With the addition of TheraDoc, Premier will hold about 20% of the clinical surveillance market, wrote Wells Fargo Securities analyst Jamie Stockton in a research note. About half of all hospitals have no similar solution in place.
Premier's competitors in the clinical reporting/alert space are Wolters Kluwer, CareFusion Corp., and large electronic-health record vendors such as Cerner Corp. and Epic Systems Corp.
“The addition of TheraDoc propels Premier to the top position in the clinical surveillance market, significantly strengthening our ability to help health systems monitor and protect patients from infections, harmful drug interactions and other adverse events, crucial capabilities in today's world of performance-based reimbursement,” Premier CEO Susan DeVore said in a statement.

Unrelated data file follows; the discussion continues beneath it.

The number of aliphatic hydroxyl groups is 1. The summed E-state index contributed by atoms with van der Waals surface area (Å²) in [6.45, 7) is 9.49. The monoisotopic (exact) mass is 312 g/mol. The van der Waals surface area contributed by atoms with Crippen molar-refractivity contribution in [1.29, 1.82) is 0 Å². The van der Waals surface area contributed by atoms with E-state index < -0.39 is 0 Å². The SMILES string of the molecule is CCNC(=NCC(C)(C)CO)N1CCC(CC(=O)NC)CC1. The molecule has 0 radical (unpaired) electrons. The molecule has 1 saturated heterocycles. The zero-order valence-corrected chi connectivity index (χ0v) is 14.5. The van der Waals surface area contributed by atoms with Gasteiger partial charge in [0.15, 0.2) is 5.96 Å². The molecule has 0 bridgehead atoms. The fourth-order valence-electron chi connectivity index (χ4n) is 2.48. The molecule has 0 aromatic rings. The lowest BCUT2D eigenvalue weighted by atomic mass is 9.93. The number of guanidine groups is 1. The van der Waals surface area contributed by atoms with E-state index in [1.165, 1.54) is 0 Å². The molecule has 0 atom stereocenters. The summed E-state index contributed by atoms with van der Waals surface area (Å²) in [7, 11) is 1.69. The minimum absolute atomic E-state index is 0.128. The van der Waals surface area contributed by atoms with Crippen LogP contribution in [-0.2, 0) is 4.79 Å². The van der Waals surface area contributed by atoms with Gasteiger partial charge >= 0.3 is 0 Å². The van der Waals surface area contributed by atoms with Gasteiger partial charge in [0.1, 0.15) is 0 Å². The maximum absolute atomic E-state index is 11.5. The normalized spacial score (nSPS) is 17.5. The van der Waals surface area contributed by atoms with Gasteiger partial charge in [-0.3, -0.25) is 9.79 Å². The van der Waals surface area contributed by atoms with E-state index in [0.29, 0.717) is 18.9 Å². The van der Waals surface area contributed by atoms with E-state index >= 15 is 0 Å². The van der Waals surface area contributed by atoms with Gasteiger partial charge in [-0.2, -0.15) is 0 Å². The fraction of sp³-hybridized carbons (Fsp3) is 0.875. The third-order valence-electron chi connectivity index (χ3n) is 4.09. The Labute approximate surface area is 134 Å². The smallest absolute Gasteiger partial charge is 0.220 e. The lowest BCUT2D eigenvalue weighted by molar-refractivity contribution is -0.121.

Premier expects TheraDoc will improve earnings in fiscal 2015. Michael Cherny, managing director at ISI Group, said his group expects the acquisition will boost Premier's bottom line by 3% to 5% on an annualized basis, once completed. He also viewed the deal as “a nice cushion/addition to the company's pending FY15 guidance.”
Charlotte, N.C.-based Premier has not yet set a date to release financial results from its fourth quarter and fiscal 2014, which ended June 30. In its third quarter, Premier recorded 16% revenue growth and large profits.
The all-cash transaction, expected to close by Sept. 30, is Premier's second in the past four months. In April, the company acquired MEMdata, an analytics platform that helps providers reduce costs on supplies, equipment and construction.
Lake Forest, Ill.-based Hospira bought TheraDoc for $63.3 million in 2009, but it is somewhat dissimilar to Hospira's core businesses of medical devices and pharmaceuticals.
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